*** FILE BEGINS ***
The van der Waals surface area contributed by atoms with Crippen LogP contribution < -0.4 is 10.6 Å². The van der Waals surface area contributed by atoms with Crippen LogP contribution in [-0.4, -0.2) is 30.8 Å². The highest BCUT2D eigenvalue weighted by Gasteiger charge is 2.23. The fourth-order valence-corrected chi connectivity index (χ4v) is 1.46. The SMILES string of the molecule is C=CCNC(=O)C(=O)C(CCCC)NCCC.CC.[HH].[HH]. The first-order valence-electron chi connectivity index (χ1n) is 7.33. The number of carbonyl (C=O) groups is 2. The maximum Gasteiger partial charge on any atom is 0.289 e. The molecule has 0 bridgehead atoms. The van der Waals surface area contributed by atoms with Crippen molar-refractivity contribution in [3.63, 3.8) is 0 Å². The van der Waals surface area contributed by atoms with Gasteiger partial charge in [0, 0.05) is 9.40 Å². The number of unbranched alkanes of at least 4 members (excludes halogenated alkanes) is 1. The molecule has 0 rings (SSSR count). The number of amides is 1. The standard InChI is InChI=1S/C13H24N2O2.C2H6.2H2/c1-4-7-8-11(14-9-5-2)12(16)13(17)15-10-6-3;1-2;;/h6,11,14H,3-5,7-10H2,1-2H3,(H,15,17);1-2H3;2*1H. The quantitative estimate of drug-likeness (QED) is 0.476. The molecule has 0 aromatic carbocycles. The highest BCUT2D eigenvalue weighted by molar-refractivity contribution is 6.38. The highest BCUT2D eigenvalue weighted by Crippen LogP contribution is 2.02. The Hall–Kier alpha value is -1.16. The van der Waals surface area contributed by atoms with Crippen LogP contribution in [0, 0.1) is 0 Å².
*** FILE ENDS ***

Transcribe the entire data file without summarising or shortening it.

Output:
The van der Waals surface area contributed by atoms with Crippen LogP contribution < -0.4 is 10.6 Å². The van der Waals surface area contributed by atoms with Crippen LogP contribution in [-0.4, -0.2) is 30.8 Å². The highest BCUT2D eigenvalue weighted by Gasteiger charge is 2.23. The fourth-order valence-corrected chi connectivity index (χ4v) is 1.46. The SMILES string of the molecule is C=CCNC(=O)C(=O)C(CCCC)NCCC.CC.[HH].[HH]. The first-order valence-electron chi connectivity index (χ1n) is 7.33. The number of carbonyl (C=O) groups is 2. The maximum Gasteiger partial charge on any atom is 0.289 e. The molecule has 0 bridgehead atoms. The van der Waals surface area contributed by atoms with Crippen molar-refractivity contribution in [3.63, 3.8) is 0 Å². The van der Waals surface area contributed by atoms with Gasteiger partial charge in [0, 0.05) is 9.40 Å². The number of unbranched alkanes of at least 4 members (excludes halogenated alkanes) is 1. The molecule has 0 rings (SSSR count). The number of amides is 1. The standard InChI is InChI=1S/C13H24N2O2.C2H6.2H2/c1-4-7-8-11(14-9-5-2)12(16)13(17)15-10-6-3;1-2;;/h6,11,14H,3-5,7-10H2,1-2H3,(H,15,17);1-2H3;2*1H. The quantitative estimate of drug-likeness (QED) is 0.476. The molecule has 0 aromatic carbocycles. The highest BCUT2D eigenvalue weighted by molar-refractivity contribution is 6.38. The highest BCUT2D eigenvalue weighted by Crippen LogP contribution is 2.02. The Hall–Kier alpha value is -1.16. The van der Waals surface area contributed by atoms with Crippen LogP contribution in [0, 0.1) is 0 Å².